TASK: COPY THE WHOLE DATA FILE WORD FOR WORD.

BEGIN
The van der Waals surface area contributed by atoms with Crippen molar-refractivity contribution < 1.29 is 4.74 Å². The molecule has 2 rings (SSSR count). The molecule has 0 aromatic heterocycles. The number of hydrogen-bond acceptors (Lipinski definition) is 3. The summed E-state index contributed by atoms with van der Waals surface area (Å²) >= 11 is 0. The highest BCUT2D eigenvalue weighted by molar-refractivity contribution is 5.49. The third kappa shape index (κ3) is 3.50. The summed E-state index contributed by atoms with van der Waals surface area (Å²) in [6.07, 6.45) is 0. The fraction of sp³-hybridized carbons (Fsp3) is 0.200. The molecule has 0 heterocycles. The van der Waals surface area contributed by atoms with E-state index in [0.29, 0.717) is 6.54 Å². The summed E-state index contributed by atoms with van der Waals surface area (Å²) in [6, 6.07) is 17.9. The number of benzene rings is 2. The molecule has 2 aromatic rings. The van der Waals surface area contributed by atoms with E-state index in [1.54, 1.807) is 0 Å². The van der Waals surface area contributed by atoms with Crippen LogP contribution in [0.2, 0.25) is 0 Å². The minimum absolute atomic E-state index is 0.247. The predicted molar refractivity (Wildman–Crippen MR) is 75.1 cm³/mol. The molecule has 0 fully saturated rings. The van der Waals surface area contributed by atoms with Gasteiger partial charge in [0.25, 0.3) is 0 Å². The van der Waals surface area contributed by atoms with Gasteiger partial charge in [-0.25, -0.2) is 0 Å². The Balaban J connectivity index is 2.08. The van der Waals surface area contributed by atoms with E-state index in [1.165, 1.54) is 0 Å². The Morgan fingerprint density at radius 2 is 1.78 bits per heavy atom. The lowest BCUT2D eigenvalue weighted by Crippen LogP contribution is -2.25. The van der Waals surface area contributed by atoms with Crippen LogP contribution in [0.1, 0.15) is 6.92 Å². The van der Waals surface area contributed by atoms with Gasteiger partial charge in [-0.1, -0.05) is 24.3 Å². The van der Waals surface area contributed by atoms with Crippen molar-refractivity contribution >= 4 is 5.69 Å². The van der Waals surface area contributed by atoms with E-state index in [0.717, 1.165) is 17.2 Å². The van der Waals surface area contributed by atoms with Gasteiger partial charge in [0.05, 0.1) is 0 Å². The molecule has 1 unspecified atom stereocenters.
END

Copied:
The van der Waals surface area contributed by atoms with Crippen molar-refractivity contribution < 1.29 is 4.74 Å². The molecule has 2 rings (SSSR count). The molecule has 0 aromatic heterocycles. The number of hydrogen-bond acceptors (Lipinski definition) is 3. The summed E-state index contributed by atoms with van der Waals surface area (Å²) >= 11 is 0. The highest BCUT2D eigenvalue weighted by molar-refractivity contribution is 5.49. The third kappa shape index (κ3) is 3.50. The summed E-state index contributed by atoms with van der Waals surface area (Å²) in [6.07, 6.45) is 0. The fraction of sp³-hybridized carbons (Fsp3) is 0.200. The molecule has 0 heterocycles. The van der Waals surface area contributed by atoms with E-state index in [0.29, 0.717) is 6.54 Å². The summed E-state index contributed by atoms with van der Waals surface area (Å²) in [6, 6.07) is 17.9. The number of benzene rings is 2. The molecule has 2 aromatic rings. The van der Waals surface area contributed by atoms with E-state index in [1.54, 1.807) is 0 Å². The van der Waals surface area contributed by atoms with Crippen LogP contribution in [0.2, 0.25) is 0 Å². The minimum absolute atomic E-state index is 0.247. The predicted molar refractivity (Wildman–Crippen MR) is 75.1 cm³/mol. The molecule has 0 fully saturated rings. The van der Waals surface area contributed by atoms with Gasteiger partial charge in [0.25, 0.3) is 0 Å². The van der Waals surface area contributed by atoms with Gasteiger partial charge in [-0.25, -0.2) is 0 Å². The Balaban J connectivity index is 2.08. The van der Waals surface area contributed by atoms with E-state index in [1.165, 1.54) is 0 Å². The Morgan fingerprint density at radius 2 is 1.78 bits per heavy atom. The lowest BCUT2D eigenvalue weighted by Crippen LogP contribution is -2.25. The van der Waals surface area contributed by atoms with Crippen LogP contribution in [0.1, 0.15) is 6.92 Å². The van der Waals surface area contributed by atoms with Gasteiger partial charge in [-0.1, -0.05) is 24.3 Å². The van der Waals surface area contributed by atoms with Crippen molar-refractivity contribution >= 4 is 5.69 Å². The van der Waals surface area contributed by atoms with E-state index in [0.717, 1.165) is 17.2 Å². The van der Waals surface area contributed by atoms with Gasteiger partial charge in [0.05, 0.1) is 0 Å². The molecule has 1 unspecified atom stereocenters.